Noise and nuisance


A nuisance may be anything that can adversely affect a person or their enjoyment of their home or premises. Noise is one of the most common forms of nuisance. It is defined as unwanted sound that, when noise reaches certain levels and intensities, can be annoying and adversely impact people's mental or physical health. Local authorities are responsible for controlling and dealing with complaints about noise. The majority of legislation and guidance regarding noise pollution is issued by the UK government.

You can click on the headings below for an overview of UK policy across the four nations, and where to go for further information.


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Recurring noise or nuisance


In the first instance, you may wish to contact the noisy establishment or neighbour, in case they aren’t aware of the issue. If it persists, note down dates and times to show a pattern of nuisance issues.
Using this note of the time of nuisance incidents, you can then report this to your Local Council (usually to Environmental Health department):

Report in England & Wales
Northern Ireland – contact your council
Scotland – report noise issue

Local Authority powers to curb noise and nuisance

Environmental health officers investigate complaints to local councils about noise and other nuisance. They assess the noise or nuisance level from the premises that the complaint is about and decide whether it is “prejudicial to health or a nuisance”, in which case it is a "statutory nuisance" under the Environmental Protection Act 1990. Even if the noise or nuisance does not affect your health (for example, by disturbing your sleep), it can be regarded as a nuisance if the level of noise or nuisance is unreasonable for your neighbourhood. The council can serve an “abatement notice" on the person making the noise or nuisance. This could require the nuisance activity to stop, demand steps to reduce the nuisance (such as insulation or volume control) or restrict the times of day that the nuisance activity can take place.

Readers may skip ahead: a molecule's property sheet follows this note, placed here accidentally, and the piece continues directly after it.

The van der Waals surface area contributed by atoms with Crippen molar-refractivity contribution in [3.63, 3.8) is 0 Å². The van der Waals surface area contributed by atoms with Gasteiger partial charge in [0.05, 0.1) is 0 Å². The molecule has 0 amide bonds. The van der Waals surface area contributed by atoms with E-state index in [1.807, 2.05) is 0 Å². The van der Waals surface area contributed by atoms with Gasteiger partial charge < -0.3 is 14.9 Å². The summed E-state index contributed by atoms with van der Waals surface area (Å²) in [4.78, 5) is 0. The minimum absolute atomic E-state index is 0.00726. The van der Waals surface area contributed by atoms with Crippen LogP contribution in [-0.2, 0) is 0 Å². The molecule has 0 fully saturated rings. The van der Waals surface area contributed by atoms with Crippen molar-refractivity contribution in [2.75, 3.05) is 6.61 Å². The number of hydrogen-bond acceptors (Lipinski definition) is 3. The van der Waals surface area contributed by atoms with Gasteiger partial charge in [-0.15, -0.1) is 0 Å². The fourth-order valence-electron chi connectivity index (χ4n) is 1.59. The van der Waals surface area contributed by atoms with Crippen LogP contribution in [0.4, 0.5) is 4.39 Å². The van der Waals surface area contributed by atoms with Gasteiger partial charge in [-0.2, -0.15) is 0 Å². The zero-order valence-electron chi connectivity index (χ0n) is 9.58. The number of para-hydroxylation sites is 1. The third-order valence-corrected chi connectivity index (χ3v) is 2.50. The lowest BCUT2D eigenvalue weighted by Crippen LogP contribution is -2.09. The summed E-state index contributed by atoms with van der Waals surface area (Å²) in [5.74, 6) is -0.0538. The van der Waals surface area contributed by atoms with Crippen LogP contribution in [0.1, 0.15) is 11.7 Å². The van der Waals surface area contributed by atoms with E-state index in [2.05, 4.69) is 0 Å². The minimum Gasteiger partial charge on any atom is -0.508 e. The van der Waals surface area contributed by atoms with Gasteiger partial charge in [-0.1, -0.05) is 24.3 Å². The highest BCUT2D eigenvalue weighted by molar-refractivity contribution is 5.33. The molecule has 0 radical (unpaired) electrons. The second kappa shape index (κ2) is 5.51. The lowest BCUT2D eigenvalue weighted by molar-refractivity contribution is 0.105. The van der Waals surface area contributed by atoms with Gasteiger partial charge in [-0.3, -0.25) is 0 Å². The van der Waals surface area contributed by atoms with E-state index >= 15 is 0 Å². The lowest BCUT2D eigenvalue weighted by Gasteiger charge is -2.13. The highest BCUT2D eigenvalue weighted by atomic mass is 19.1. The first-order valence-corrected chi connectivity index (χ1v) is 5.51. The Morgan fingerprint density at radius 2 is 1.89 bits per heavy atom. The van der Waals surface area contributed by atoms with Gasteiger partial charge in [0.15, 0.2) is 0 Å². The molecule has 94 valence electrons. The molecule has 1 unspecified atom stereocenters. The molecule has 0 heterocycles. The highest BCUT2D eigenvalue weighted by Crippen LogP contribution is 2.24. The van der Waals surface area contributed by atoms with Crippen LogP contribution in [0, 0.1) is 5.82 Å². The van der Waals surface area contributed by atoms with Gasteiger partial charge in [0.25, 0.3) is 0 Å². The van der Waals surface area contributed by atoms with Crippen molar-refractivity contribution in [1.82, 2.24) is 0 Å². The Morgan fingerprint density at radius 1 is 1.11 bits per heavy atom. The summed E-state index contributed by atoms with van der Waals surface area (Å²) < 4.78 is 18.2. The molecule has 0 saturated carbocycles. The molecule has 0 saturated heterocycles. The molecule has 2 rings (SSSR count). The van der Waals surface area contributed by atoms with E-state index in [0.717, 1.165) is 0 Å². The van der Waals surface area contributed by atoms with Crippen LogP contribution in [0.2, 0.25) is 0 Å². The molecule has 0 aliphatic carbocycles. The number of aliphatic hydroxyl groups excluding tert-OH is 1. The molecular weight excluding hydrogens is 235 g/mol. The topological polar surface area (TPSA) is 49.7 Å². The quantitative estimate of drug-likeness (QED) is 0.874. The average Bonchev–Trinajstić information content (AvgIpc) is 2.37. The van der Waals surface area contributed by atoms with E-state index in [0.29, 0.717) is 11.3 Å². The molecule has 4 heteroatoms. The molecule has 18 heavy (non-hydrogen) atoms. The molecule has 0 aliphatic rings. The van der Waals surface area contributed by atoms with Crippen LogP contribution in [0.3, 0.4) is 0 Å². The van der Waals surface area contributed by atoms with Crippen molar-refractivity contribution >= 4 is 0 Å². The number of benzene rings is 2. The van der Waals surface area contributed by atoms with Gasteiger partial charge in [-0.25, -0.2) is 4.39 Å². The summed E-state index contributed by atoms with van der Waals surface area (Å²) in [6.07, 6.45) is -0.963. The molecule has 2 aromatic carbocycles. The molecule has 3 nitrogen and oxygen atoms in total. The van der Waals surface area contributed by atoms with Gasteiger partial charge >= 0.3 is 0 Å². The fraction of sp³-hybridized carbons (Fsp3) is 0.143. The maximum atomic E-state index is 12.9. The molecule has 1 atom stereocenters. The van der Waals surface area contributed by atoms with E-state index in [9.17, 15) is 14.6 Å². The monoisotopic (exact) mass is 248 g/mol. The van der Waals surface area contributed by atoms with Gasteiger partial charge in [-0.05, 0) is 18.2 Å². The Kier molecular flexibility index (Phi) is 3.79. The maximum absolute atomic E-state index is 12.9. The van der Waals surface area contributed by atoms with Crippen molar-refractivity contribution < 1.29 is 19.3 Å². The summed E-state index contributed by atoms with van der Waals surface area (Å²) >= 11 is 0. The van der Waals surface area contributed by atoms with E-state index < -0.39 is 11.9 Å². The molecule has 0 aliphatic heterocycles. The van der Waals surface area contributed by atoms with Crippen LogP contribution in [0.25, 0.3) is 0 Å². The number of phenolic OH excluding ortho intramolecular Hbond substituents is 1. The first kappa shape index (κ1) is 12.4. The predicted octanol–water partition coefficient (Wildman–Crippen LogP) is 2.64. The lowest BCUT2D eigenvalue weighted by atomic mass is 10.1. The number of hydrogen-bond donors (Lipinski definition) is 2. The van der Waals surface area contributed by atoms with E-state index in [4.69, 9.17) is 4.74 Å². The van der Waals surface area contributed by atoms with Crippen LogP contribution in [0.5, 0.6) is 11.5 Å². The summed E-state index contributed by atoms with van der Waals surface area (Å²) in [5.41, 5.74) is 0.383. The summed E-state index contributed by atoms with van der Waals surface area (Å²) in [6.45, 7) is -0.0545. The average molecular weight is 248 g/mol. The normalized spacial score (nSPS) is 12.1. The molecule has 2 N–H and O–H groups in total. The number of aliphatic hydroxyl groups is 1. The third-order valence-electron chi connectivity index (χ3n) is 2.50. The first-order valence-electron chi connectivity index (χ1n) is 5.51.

The notice can be served on the landlord or owner of the premises if the problem relates to the condition of the premises. The person named on the notice has 21 days to challenge it in a magistrates’ court (or in Scotland, the sheriff court), after which they can be fined for each day that the nuisance continues. Usually, there is no need for you to go to court. Local authorities are allowed to do “whatever is necessary” to enforce the notice. This includes confiscating any equipment that is causing the nuisance, so once the council has taken action the nuisance should stop.

Local authorities also have separate powers to tackle anti-social behaviour including noise from council tenants and local residents under Part 1 of the Anti-social Behaviour, Crime and Policing Act 2014. If you are not satisfied with the steps your local authority has taken, ask the environmental health department why the noise or other behaviour has not stopped. If you are still unhappy you can complain to the local government and social care ombudsman, or you can take action yourself through the courts.


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